Kings Canyon: Way Out Back

“That will be $16.50”, the cashier smiled at the German family in front of me. Looking on, I tallied up the items that were sitting on the counter; a packet of spaghetti, a pasta sauce and a tin of tomatoes, normally a cheap meal by any one’s standards, but $16.50? Perhaps I had missed something; maybe they had slipped in a block of chocolate, a packet of meat or a bottle of soft drink without me noticing. I couldn’t really be sure. However, later that evening when I had met up with the family in the communal kitchen and inevitably asked what they had thought of Australia, one of the first things they mentioned was the expensive cost of living. As I watched them stir their pasta sauce and thought about what I had paid for our room for the night, I found it hard to disagree. When you stay in the middle of nowhere, you expect that there will be a surcharge on items such as groceries and fuel to cover the cost of transport, but we are on one of Australia’s prime tourist trails and after earlier passing a truck stop cafe selling cereal and toast for $13, I can’t shake the feeling that someone is taking us all for a ride.
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We had arrived in Kings Canyon and at almost half way between Uluru and Alice Springs, it is a great stopping point on the outback trail. Named after Kings Creek, which intermittently flows through the bottom of the canyon, Kings Canyon was given its formal title after the explorer Ernest Giles passed through the area in 1872. Whilst its title may allude to royalty, Giles apparently named the creek, and subsequent canyon after a kindly friend, Mr Fielder King.
With no real town or mobile phone reception, the isolation at Kings Canyon is no more evident than when speaking with the resort staff; many of whom are backpackers who without their own transport have been unable to venture any further than they can walk.
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Unless you’ve taken one of the numerous organised bus tours that blaze their way across the country, the only real way to experience this part of Australia is with your own set of wheels and given the great distances between sights, it’s best to do this with as much time on your hands as possible.
Unfortunately we were on a tight timeframe and could only spare an overnight trip to visit the canyon, so after enjoying the sunset views of the canyon from our accommodation that night, we set off early the next morning to complete the Canyon Rim Walk. The Rim Walk skirts around the sandstone cliffs before descending into the Garden of Eden, a lush green oasis hidden inside the red canyon walls. Small arrows mark the path of the walk, taking you passed rough rocky outcrops and leading you almost to the edge of the canyon itself. With our baby strapped in our baby backpack, we were able to comfortably complete the walk in just under two hours, despite the estimated three to four hours advertised. The cool of the early morning made the initial climb up 500 steps somewhat more bearable than had we left things until later in the day. It also meant we could push ahead of the day-tripping bus crowds and be back in the car ready to head back to our base at Uluru by late afternoon.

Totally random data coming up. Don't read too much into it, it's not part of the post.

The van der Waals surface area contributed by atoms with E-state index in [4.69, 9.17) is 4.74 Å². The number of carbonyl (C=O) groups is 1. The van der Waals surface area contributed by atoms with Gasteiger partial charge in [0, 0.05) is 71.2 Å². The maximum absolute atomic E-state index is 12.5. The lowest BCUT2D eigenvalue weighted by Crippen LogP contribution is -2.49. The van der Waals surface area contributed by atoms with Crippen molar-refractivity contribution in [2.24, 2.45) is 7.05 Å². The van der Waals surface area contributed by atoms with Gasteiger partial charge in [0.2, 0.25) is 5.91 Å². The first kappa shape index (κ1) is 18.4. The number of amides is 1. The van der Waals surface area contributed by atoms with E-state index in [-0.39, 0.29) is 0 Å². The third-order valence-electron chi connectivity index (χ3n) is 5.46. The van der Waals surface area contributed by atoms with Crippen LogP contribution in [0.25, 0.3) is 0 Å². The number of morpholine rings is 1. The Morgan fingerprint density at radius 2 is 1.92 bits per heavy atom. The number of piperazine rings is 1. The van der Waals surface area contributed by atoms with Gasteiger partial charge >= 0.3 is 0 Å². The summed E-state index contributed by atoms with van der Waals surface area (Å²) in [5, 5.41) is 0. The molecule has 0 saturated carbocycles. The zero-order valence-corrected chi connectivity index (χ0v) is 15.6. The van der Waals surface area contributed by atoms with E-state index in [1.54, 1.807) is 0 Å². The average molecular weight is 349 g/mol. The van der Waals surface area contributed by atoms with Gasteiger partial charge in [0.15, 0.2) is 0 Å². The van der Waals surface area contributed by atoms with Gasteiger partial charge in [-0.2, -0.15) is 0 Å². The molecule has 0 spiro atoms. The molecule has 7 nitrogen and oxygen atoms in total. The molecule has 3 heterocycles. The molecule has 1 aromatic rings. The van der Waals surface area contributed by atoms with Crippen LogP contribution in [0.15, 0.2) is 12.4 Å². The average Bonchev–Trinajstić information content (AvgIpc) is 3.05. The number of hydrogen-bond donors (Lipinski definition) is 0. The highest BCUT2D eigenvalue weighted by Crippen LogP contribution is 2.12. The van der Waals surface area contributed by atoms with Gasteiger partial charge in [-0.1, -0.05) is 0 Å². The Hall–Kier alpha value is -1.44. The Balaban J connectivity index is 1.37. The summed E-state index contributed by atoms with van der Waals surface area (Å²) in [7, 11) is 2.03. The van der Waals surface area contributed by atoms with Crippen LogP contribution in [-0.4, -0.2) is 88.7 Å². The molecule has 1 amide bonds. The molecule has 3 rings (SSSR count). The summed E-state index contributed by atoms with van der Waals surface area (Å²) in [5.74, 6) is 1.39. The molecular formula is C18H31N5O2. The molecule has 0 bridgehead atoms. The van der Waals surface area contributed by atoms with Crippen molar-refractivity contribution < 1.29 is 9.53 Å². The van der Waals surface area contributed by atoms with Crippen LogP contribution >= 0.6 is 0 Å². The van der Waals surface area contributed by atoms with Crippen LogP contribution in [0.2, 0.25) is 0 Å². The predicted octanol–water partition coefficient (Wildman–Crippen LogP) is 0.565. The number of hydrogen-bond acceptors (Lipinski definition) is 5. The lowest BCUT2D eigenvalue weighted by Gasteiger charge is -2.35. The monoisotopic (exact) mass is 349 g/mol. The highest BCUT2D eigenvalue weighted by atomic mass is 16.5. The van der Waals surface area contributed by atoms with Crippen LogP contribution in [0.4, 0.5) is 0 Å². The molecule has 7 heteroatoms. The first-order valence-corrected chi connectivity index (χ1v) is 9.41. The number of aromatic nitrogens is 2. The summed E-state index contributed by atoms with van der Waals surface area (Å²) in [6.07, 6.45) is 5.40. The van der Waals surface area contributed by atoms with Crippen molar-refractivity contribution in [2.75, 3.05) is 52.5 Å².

After filling up our car with fuel ready for the return journey, I couldn’t resist the urge to pick up a light snack before we took to the road.
“That’ll be $12 thank you”.
I smiled back at the cashier as I handed her what was left of the change in my purse and grabbed the bottle of water and hot pastie. Maybe they were taking us all for a ride but I was hungry and it would be a long ride home.

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Details:

  • Kings Canyon is located within the Watarrka National Park, Northern Territory
  • It is 461 km from Alice Springs (4 1/2 hour drive) and 306 km to Uluru (3 hours)
  • You can travel to Kings Canyon in a 2WD on sealed roads from both Alice Springs and Uluru.

Popular walks to complete at Kings Canyon include:

  • The canyon Rim Walk is 6 km and is estimated to take 3.5 hours. Given the desert heat all year round, it is best to complete the walk in the early morning or evening.
  • The Kings Creek Walk is 2.6 km and is less challenging than the Rim Walk as you do not need to climb up the initial 500 steps.
  • If you’re interested in trying something a little different, the Giles Track is an overnight walk that stretches 22 km from Kings Canyon to Kathleen Springs. Further details can be found:
    http://traveloutbackaustralia.com/the-giles-track-kings-canyon-australia.html/
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